Illusion of sense of self-agency: Discrepancy between the predicted and actual sensory consequences of actions modulates the sense of self-agency, but not the sense of self-ownership

Department of Psychosomatic Medicine, The University of Tokyo Hospital, 7-3-1 Hongo, Bunkyo-ku, Tokyo 113-8655, Japan.
Cognition (Impact Factor: 3.63). 01/2005; 94(3):241-255. DOI: 10.1016/j.cognition.2004.04.003
Source: PubMed

ABSTRACT It is proposed that knowledge of motor commands is used to distinguish self-generated sensation from externally generated sensation. In this paper, we show that the sense of self-agency, that is the sense that I am the one who is generating an action, largely depends on the degree of discrepancy resulting from comparison between the predicted and actual sensory feedback. In Experiment 1, the sense of self-agency was reduced when the presentation of the tone was unpredictable in terms of timing and its frequency, although in fact the tone was self-produced. In Experiment 2, the opposite case was found to occur. That is, participants experienced illusionary sense of self-agency when the externally generated sensations happened to match the prediction made by forward model. In Experiment 3, the sense of self-agency was reduced when there was a discrepancy between the predicted and actual sensory consequences, regardless of presence or absence of a discrepancy between the intended and actual consequences of actions. In all the experiments, a discrepancy between the predicted and actual feedback had no effects on sense of self-ownership, that is the sense that I am the one who is undergoing an experience. These results may suggest that both senses of self are mutually independent.

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Available from: Atsushi Sato, Aug 29, 2015
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    • "If an action is self-initiated, it has to happen before the sensory consequence (temporal priority principle; Wegner and Wheatley, 1999). In addition, the SoA decreases with an increasing sensory delay between action and effect (Dewey and Carr, 2013; Ebert and Wegner, 2010; Farrer et al., 2013; Haggard et al., 2002; Moore et al., 2009; Sato and Yasuda, 2005; Weiss et al., 2014). Generally, to be contingent with a causal interpretation, a sensory event has to occur relatively shortly after the action. "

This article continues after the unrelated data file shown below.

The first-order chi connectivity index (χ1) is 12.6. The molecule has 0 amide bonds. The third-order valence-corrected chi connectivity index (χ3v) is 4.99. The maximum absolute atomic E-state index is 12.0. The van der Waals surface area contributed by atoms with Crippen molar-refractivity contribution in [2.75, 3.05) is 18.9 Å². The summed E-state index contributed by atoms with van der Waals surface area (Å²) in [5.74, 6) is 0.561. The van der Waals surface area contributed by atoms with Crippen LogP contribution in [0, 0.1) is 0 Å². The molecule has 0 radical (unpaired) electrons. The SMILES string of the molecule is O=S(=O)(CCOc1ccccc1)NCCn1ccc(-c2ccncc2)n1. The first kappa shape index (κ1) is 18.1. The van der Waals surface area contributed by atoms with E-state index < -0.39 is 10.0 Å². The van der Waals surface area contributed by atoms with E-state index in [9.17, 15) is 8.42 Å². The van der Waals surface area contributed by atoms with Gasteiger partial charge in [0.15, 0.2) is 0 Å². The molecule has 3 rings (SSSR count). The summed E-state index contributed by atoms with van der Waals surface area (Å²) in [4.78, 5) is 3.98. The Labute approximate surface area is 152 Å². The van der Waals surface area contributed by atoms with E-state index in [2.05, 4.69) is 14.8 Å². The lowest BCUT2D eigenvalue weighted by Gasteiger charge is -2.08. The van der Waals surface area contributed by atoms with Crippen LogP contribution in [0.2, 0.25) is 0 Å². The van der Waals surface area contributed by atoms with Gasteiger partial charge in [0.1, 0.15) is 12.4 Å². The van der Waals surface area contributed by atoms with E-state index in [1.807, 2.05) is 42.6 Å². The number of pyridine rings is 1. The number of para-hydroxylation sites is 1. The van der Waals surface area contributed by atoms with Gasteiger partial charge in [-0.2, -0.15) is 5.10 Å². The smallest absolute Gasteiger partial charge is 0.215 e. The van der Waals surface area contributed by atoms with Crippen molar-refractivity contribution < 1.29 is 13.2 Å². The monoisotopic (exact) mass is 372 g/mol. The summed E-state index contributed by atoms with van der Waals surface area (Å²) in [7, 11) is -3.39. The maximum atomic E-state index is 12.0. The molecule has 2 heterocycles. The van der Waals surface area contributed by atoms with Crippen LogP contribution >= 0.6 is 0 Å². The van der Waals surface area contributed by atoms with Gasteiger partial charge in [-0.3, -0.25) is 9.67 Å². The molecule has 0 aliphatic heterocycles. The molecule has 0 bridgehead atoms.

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    ABSTRACT: The sense of agency, i.e., the feeling that one׳s action is the cause of an external sensory event, involves causal inference based on the predicted sensory outcome of a motor act. Here, we investigated whether this inference process faithfully implements the physical principle that a cause (motor act) temporally precedes its effect (external sensory feedback). To this end, we presented participants with visual flashes that were temporally offset from voluntary button presses, including scenarios where the flash occurred shortly before the press. Participants then judged their experience of agency. As expected, cause-effect order is an important cue for this task: participants were far more likely to report agency for temporally lagging flashes than for leading flashes, even if very long sensory delays also disrupted the sense of agency (Experiment 1). This suggests that the temporal order between action and sensation is the dominant temporal cue for agency. However, when participants judged whether they had caused a first flash that occurred before the button press or a second flash that occurred afterwards, the temporal threshold for rejecting leading first flashes was relaxed proportionally to the delay of the second flash (Experiment 2). There was competition between different sensorimotor timing cues (temporal order favored the second flash and temporal proximity favored the first flash), and participants׳ tolerance for cause-effect inversions was modulated by the strength of the later, conflicting cue. We conclude that the perceived order of action and sensation is not used in a winner-take-all fashion in inference of agency. Instead, a probabilistic negotiation of the different timing cues favoring different flash events takes place postdictively, after presentation of the second flash.